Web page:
The trick with training your dog is positive reinforcement. This does not mean that puppy gets away with bad behavior. My tone is very different with bad behavior and good behavior. It means that you may get better results with rewarding a dog for the good things they do vs. only acknowledging the bad behavior with scolding. Your dog will eventually associate a wanted behavior with a treat. Now when I take Jack out and he poops, he will sit and wait for his treat because he knows he did what I wanted him to do. Some dogs are people pleasers so I would use that to your advantage. Both my dogs are very treat motivated which helps with a lot of my training. Piggy for the most part is well-behaved. I did not have to work hard at all with her since she already knew basic commands. The only issue I have with her is her high prey drive for cats, which I will save for another post.

Jack on the other hand has a bad habit of barking and lunging at people and other dogs. He has gotten better with his encounter with people but we are still working on his interaction with other dogs. My secret is using treats. Whenever we are on walks and I see a person, I pull out a treat and make him sit. At this point, Jack is fully focused on the treat. Once the person passes and is out of sight, Jack gets the treat if he remained seated and quiet. After a few times of repeating this cycle, Jack now associates sitting quietly with a treat. This concept can be used with any type of training. I use the same method with crate training.

Crate Training

Piggy was already crate trained and potty trained when I adopted her but I still use this training technique for her since I use treats as a reward. Jack was my learning experience. What I learned was that a dog’s crate was a safe place/bedroom. At first, I had an airline kennel. Jack was okay crating for bed but was not okay when I went to work. I was not comfortable leaving him out because we had not yet mastered potty training. Treats were not enough of a motivation for him just yet. Once he outgrew his kennel, I got a wire crate. This was a better fit because he felt more secure. Now that I have a second dog I feed them separately in their crates to prevent fighting. This routine of feeding and treats helped both dogs love their crates. They love their daily cuddles after work but at bedtime Jack rushes to his crate to settle down.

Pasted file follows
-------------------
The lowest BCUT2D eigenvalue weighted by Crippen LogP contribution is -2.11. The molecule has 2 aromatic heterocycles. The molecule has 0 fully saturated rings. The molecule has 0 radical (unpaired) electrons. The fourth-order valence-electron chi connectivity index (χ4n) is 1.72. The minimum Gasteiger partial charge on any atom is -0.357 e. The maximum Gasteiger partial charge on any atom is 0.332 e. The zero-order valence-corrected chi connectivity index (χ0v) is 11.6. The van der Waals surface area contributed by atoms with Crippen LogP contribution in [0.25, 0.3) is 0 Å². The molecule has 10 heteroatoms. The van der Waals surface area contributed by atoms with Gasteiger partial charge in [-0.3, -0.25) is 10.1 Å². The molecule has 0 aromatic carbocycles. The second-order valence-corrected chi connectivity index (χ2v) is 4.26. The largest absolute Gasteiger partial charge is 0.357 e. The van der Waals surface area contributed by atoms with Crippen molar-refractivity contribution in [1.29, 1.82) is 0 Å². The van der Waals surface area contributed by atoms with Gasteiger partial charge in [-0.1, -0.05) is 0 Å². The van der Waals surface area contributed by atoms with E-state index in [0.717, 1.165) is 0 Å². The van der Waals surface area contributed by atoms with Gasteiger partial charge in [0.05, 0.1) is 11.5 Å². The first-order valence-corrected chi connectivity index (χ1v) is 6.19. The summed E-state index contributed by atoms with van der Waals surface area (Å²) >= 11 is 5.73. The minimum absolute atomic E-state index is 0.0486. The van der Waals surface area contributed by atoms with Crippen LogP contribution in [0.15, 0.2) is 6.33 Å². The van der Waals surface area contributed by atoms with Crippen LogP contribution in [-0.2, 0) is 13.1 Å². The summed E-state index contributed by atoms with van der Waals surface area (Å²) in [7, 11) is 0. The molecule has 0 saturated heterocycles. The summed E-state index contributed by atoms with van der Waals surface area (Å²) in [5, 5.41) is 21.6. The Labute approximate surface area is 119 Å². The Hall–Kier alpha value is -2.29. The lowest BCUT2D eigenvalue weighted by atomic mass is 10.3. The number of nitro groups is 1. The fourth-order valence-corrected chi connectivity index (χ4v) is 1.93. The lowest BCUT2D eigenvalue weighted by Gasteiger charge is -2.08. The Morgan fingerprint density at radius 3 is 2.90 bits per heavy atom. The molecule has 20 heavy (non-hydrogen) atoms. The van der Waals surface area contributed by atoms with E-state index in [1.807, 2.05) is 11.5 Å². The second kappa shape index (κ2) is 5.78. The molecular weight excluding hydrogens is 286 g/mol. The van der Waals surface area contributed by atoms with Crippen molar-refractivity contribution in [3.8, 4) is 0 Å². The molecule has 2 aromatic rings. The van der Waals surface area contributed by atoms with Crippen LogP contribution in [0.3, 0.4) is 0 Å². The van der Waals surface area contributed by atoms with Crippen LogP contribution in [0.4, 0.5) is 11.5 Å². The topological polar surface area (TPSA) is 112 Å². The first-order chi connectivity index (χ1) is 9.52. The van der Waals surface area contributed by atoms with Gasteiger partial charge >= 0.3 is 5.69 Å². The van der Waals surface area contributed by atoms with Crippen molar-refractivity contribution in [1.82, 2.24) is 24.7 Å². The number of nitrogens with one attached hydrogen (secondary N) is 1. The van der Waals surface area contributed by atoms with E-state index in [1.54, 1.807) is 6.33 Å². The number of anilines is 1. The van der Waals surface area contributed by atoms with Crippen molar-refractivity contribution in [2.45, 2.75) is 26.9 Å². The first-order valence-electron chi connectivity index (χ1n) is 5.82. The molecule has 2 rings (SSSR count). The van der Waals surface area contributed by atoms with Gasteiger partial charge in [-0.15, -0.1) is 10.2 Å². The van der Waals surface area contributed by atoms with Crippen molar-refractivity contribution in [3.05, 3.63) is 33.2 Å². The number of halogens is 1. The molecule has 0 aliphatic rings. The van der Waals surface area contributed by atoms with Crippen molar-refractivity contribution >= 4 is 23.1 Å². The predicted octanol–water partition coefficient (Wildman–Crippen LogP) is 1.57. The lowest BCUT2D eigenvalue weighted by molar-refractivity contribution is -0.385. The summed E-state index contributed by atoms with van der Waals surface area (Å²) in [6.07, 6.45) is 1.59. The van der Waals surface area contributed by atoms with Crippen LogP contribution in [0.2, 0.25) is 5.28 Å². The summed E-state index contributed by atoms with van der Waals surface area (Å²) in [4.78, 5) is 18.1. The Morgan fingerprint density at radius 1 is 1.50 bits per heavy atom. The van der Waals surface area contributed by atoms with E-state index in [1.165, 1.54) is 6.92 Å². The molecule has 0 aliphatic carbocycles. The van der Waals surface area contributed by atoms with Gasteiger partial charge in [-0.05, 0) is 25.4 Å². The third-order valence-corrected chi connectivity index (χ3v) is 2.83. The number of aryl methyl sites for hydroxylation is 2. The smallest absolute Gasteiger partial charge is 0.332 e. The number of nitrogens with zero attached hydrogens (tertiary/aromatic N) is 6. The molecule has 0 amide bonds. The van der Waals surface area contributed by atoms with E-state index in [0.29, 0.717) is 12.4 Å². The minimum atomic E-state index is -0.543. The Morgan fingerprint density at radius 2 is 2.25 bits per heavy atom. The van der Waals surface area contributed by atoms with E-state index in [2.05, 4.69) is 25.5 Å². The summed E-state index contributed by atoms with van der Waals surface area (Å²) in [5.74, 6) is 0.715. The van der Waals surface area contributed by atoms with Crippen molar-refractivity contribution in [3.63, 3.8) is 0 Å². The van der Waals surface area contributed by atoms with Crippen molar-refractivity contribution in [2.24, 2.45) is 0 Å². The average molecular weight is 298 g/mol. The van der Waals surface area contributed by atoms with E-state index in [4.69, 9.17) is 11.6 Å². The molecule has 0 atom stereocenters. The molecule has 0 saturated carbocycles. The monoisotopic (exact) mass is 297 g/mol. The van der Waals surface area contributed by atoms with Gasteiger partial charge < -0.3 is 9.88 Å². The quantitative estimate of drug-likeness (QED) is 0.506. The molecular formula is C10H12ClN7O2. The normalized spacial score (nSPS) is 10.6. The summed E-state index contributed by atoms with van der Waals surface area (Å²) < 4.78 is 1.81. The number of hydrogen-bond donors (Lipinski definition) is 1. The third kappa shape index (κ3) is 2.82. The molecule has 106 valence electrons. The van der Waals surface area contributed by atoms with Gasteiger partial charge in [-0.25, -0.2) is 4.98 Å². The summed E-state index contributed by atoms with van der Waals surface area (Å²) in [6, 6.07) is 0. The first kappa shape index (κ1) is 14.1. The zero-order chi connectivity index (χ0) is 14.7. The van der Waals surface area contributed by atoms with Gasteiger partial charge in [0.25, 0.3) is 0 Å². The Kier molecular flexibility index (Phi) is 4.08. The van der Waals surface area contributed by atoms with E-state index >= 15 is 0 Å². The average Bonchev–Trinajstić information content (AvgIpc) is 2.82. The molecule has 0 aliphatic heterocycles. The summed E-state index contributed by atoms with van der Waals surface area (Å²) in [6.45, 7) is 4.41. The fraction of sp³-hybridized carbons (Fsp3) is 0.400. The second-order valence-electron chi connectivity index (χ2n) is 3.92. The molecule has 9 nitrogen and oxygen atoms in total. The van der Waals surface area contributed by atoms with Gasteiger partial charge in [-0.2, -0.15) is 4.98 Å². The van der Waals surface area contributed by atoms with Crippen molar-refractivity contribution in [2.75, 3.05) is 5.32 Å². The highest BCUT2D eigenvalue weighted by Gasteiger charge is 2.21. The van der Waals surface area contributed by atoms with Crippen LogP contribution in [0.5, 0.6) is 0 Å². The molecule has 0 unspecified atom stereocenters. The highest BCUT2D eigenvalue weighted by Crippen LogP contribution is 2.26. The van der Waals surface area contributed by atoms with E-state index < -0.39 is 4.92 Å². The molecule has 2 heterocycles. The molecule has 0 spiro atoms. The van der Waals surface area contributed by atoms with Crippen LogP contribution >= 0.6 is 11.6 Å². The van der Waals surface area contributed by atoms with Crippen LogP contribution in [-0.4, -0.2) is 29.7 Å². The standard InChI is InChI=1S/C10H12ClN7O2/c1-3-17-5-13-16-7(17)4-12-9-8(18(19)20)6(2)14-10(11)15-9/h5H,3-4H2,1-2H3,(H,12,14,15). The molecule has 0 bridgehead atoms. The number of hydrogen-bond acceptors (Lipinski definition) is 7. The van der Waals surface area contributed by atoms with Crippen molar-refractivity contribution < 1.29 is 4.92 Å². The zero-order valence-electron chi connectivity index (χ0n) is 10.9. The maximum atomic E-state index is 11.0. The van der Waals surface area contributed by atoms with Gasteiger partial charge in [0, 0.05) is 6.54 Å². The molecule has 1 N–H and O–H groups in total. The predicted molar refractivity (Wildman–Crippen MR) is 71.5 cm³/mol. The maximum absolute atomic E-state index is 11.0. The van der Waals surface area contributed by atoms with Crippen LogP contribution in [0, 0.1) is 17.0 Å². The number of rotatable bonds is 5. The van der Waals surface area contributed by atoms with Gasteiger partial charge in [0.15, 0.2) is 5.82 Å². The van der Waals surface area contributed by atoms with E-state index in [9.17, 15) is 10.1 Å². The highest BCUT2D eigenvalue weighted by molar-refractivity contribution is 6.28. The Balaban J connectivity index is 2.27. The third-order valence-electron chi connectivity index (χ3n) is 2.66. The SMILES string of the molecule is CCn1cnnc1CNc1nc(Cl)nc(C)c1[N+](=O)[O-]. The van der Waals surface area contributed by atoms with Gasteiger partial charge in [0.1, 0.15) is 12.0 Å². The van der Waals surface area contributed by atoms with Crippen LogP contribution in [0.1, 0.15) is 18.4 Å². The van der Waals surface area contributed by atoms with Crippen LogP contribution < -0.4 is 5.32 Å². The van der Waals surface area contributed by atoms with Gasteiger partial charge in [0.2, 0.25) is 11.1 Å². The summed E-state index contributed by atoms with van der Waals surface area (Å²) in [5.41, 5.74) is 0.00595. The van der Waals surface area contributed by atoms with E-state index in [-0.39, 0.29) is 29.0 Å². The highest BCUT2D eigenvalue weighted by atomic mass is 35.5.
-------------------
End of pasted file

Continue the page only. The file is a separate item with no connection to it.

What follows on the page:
I have heard of and seen some people use puppy pads inside a dog crate. I personally would not recommend doing this because it may cause confusion with your pet. Dogs naturally do not go to the bathroom where they sleep so teaching them to use the puppy pad in their crate is the same as teaching a human child to go to the bathroom in their bed. Ample playtime outside their crate and frequent walks can prevent unwanted accidents.


By now, you all are probably thinking that I have a perfect Pitbull and a wild and crazy Chihuahua. I definitely lucked out with Piggy and Jack is a little socially awkward but I feel like both are great dogs. Jack was my learning experience and I use what I learned to reinforce what Piggy was taught. Treats are awesome tools you can use when training your pet. Remember that your pet has to follow your schedule and your rules. Anytime they exhibit the behavior you are looking for whether it is a simple “sit” command or jumping through a hoop, be sure to reward them so that they understand what you want them to do. Whether you decide to crate your pet or not, make sure your pup sees its crate as a safe place so they will want to crate when you need them to. Be sure to drop a line in the comment box.